Sickle cell: Call The Midwife shines spotlight on disease
By Shamaan Freeman-PowellBBC News
- 21 January 2019
Viewers and people with sickle cell disease have praised TV show Call The Midwife for its storyline portraying the condition.
In Sunday’s episode, which is set in 1964, characters Dr Turner and Nurse Trixie Franklin discover that a mysterious disease affecting a young Ghanaian family was a genetic blood disorder.
But it didn’t take long for viewers on social media to spot the symptoms and diagnose the condition as sickle cell.
Many took to social media to praise the period drama for its portrayal of the disease.
What is sickle cell?
Sickle cell is a life-long and serious inherited condition, which can only be passed on to a child if both parents are carriers – having what is called a “sickle cell trait”.
If both parents are affected, there is a 25% chance their child will have the condition.
According to the NHS, sickle cell disease is the most common serious inherited genetic disorder in England, affecting one in 2,000 births.
People with the disease produce unusually shaped red blood cells which don’t live as long as healthy blood cells, and so can become stuck in blood vessels.
It predominately – but not exclusively, affects people from African, Caribbean, Middle Eastern, Eastern Mediterranean and Asian backgrounds.
Nowadays, stem cell or bone marrow transplants can potentially cure sickle cell disease but the treatment itself comes with serious risk, so these are only used severe cases.
Painful episodes can sometimes be prevented by wrapping up warm and drinking plenty of fluid, and daily antibiotics can reduce risk of infections.
Generally, better awareness of the disease makes it easier to live with.
Nadine Eaton, head of blood donation campaigns for NHS Blood and Transplant, said: “People with sickle cell disease have a much better outlook than in the 1960s, including thanks to treatment with regular blood transfusions.
But she added: “We particularly need more black people to donate blood. Most sickle cell patients are black and donors from the same ethnic background are more likely to have matching blood.”
Sickle cell symptoms
Some people born with sickle cell disease experience problems from early childhood but many have few symptoms and lead normal lives.
When they occur, sickle cell episodes are very painful, can last for up to a week and are often referred to as a “crises”.
Those with the condition are at increased risk of serious infections.
They can also experience anaemia, which occurs when red blood cells can’t carry enough oxygen around the body – causing tiredness and shortness of breath.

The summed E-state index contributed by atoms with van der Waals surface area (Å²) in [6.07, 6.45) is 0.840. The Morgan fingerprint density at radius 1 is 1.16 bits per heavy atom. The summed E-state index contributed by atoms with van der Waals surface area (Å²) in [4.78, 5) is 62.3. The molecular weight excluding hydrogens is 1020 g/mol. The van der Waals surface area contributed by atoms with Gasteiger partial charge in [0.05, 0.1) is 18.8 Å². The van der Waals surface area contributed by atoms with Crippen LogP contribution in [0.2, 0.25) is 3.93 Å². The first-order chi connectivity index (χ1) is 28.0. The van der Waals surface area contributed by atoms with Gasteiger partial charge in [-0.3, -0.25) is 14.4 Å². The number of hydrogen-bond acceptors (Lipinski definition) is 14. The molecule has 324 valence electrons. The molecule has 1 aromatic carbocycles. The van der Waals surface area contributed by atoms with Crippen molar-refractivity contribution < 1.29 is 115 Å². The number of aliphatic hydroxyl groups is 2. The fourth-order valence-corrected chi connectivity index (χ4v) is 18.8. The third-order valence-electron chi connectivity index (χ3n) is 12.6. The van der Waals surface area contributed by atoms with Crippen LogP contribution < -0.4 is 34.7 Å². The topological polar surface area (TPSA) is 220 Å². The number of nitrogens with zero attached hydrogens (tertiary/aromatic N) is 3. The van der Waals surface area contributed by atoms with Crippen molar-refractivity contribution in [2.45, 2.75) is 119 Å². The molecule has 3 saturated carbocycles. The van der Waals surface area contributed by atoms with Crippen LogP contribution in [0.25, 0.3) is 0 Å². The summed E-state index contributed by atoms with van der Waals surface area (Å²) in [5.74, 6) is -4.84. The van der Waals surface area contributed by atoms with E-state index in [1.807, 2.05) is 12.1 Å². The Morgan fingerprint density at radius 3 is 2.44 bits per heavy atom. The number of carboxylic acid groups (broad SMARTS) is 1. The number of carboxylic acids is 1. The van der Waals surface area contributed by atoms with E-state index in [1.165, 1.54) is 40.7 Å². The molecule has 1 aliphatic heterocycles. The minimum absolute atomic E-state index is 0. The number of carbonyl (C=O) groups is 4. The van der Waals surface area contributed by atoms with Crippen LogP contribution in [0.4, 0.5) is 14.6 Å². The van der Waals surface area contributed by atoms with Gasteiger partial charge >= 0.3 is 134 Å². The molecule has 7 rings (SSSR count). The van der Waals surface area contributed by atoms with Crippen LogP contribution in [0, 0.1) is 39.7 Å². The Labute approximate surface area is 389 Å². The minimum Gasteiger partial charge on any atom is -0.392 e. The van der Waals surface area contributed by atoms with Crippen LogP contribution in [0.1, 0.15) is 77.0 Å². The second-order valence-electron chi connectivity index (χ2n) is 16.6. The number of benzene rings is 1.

In serious cases, people can experience delayed growth, strokes and lung problems.
‘I didn’t take it seriously’
The first Karl White, 65, heard about sickle cell was when his partner and eldest son were diagnosed with the trait more than 30 years ago.
Karl says at the time he didn’t think he needed to get tested.
“I refused at first. I said, ‘I haven’t got it,’ because I didn’t have any of the symptoms.”
It was when they were expecting their third, and what turned out to be their final child, that Karl went to get checked.
He was told he had the sickle cell trait, but says he still didn’t take the diagnosis seriously.
“When they told me I only had the trait I was kind of relieved but I was just thinking about myself.
“I didn’t realise how much it can affect your life until I saw what it did to my daughter.”
Karl’s daughter, Shareene, now 30, had her first crisis aged 10 and was admitted to hospital for pain relief.
She says her first crisis was painful – but it got worse as the years went on.
“When I was about 12, I was in the hospital all the time, like every other month.
“It was annoying, you want to be doing out doing fun stuff and you can’t.”
Shareene describes a crisis as: “Sometimes it can be a sharp pain that doesn’t go away, it just gets worse and worse and it can travel.
“It might start in my legs and can spread to my back and stomach and arms, until I feel it all over and it can last for a minimum of 24 hours, for me.
“Most of the time I deal with it at home. But the pain can get so bad I have to hospital to get morphine.”
Shareene says many of her teachers and school didn’t understand the condition, and she was criticised for not participating in activities like PE.
Dr Lola Oni, a specialist nurse consultant at Brent Sickle Cell and Thalassaemia Centre, contributed to the Call The Midwife script and said the episode was “brilliant”.
She says sickle cell is just as serious as cystic fibrosis and should be treated with the same caution – suggesting that, as with CF, people should get tested before starting a family.
“There is a lack of knowledge and they’re not aware of the genetic make up of the condition.”
While lots of people with sickle cell can maintain a healthy lifestyle, she it is still important to get tested.
‘Are you a carrier?’
Sickle cell carriers won’t develop sickle cell disease but are at risk of having a child with the condition if their partner is also a carrier.
You can request a blood test to check if you carry sickle cell from your GP or nearest sickle cell and thalassaemia centre.